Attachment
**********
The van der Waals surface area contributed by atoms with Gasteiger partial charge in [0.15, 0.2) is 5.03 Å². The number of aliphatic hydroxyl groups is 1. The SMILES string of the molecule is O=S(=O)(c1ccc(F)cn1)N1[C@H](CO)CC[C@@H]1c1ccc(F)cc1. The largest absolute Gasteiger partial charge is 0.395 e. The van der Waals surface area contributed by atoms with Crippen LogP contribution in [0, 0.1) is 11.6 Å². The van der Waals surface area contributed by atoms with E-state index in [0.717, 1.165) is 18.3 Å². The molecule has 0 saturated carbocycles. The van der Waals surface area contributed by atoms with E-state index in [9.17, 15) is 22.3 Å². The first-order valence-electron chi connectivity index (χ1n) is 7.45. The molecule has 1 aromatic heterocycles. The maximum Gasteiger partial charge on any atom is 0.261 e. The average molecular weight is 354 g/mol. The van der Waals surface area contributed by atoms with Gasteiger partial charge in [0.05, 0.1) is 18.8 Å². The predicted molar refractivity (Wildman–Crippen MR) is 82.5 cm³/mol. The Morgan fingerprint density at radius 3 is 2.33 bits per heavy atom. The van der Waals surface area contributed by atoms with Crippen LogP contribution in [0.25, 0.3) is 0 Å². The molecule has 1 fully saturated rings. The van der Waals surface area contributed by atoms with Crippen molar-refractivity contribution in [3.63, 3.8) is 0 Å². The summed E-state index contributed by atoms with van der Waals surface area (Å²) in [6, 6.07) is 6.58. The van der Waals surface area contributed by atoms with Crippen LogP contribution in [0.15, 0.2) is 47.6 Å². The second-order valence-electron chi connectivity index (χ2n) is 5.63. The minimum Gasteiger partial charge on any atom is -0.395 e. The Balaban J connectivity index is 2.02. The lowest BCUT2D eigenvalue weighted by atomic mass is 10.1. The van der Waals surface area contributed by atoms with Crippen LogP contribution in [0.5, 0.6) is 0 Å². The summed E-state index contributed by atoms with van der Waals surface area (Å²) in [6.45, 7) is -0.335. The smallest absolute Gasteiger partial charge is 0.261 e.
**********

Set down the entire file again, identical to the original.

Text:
The van der Waals surface area contributed by atoms with Gasteiger partial charge in [0.15, 0.2) is 5.03 Å². The number of aliphatic hydroxyl groups is 1. The SMILES string of the molecule is O=S(=O)(c1ccc(F)cn1)N1[C@H](CO)CC[C@@H]1c1ccc(F)cc1. The largest absolute Gasteiger partial charge is 0.395 e. The van der Waals surface area contributed by atoms with Crippen LogP contribution in [0, 0.1) is 11.6 Å². The van der Waals surface area contributed by atoms with E-state index in [0.717, 1.165) is 18.3 Å². The molecule has 0 saturated carbocycles. The van der Waals surface area contributed by atoms with E-state index in [9.17, 15) is 22.3 Å². The first-order valence-electron chi connectivity index (χ1n) is 7.45. The molecule has 1 aromatic heterocycles. The maximum Gasteiger partial charge on any atom is 0.261 e. The average molecular weight is 354 g/mol. The van der Waals surface area contributed by atoms with Gasteiger partial charge in [0.05, 0.1) is 18.8 Å². The predicted molar refractivity (Wildman–Crippen MR) is 82.5 cm³/mol. The Morgan fingerprint density at radius 3 is 2.33 bits per heavy atom. The van der Waals surface area contributed by atoms with Crippen LogP contribution in [0.25, 0.3) is 0 Å². The molecule has 1 fully saturated rings. The van der Waals surface area contributed by atoms with Crippen molar-refractivity contribution in [3.63, 3.8) is 0 Å². The summed E-state index contributed by atoms with van der Waals surface area (Å²) in [6, 6.07) is 6.58. The van der Waals surface area contributed by atoms with Crippen LogP contribution in [0.15, 0.2) is 47.6 Å². The second-order valence-electron chi connectivity index (χ2n) is 5.63. The minimum Gasteiger partial charge on any atom is -0.395 e. The Balaban J connectivity index is 2.02. The lowest BCUT2D eigenvalue weighted by atomic mass is 10.1. The van der Waals surface area contributed by atoms with Crippen LogP contribution in [0.5, 0.6) is 0 Å². The summed E-state index contributed by atoms with van der Waals surface area (Å²) in [6.45, 7) is -0.335. The smallest absolute Gasteiger partial charge is 0.261 e.